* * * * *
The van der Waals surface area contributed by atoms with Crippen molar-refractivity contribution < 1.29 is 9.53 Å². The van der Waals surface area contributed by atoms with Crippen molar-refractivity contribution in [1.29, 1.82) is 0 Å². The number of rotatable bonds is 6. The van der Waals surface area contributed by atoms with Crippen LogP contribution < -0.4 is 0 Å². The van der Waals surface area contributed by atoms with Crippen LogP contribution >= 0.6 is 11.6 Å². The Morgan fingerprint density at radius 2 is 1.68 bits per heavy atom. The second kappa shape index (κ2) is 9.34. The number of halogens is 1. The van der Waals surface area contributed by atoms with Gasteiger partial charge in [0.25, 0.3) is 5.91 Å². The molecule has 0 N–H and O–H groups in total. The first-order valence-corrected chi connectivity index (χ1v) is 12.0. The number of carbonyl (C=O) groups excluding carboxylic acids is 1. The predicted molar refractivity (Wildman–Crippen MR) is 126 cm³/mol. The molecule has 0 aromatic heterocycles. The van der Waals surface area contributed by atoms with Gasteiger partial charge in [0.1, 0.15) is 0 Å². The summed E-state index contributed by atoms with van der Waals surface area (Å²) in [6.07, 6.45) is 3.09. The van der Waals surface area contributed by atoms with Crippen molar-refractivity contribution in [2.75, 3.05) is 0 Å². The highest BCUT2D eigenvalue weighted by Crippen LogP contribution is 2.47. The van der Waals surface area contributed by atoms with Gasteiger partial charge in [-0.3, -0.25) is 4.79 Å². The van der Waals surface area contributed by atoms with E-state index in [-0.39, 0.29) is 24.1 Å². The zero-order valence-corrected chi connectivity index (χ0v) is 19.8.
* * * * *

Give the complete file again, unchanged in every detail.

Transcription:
The van der Waals surface area contributed by atoms with Crippen molar-refractivity contribution < 1.29 is 9.53 Å². The van der Waals surface area contributed by atoms with Crippen molar-refractivity contribution in [1.29, 1.82) is 0 Å². The number of rotatable bonds is 6. The van der Waals surface area contributed by atoms with Crippen LogP contribution < -0.4 is 0 Å². The van der Waals surface area contributed by atoms with Crippen LogP contribution >= 0.6 is 11.6 Å². The Morgan fingerprint density at radius 2 is 1.68 bits per heavy atom. The second kappa shape index (κ2) is 9.34. The number of halogens is 1. The van der Waals surface area contributed by atoms with Gasteiger partial charge in [0.25, 0.3) is 5.91 Å². The molecule has 0 N–H and O–H groups in total. The first-order valence-corrected chi connectivity index (χ1v) is 12.0. The number of carbonyl (C=O) groups excluding carboxylic acids is 1. The predicted molar refractivity (Wildman–Crippen MR) is 126 cm³/mol. The molecule has 0 aromatic heterocycles. The van der Waals surface area contributed by atoms with Gasteiger partial charge in [0.1, 0.15) is 0 Å². The summed E-state index contributed by atoms with van der Waals surface area (Å²) in [6.07, 6.45) is 3.09. The van der Waals surface area contributed by atoms with Crippen molar-refractivity contribution in [2.75, 3.05) is 0 Å². The highest BCUT2D eigenvalue weighted by Crippen LogP contribution is 2.47. The van der Waals surface area contributed by atoms with Gasteiger partial charge in [-0.3, -0.25) is 4.79 Å². The van der Waals surface area contributed by atoms with E-state index in [-0.39, 0.29) is 24.1 Å². The zero-order valence-corrected chi connectivity index (χ0v) is 19.8.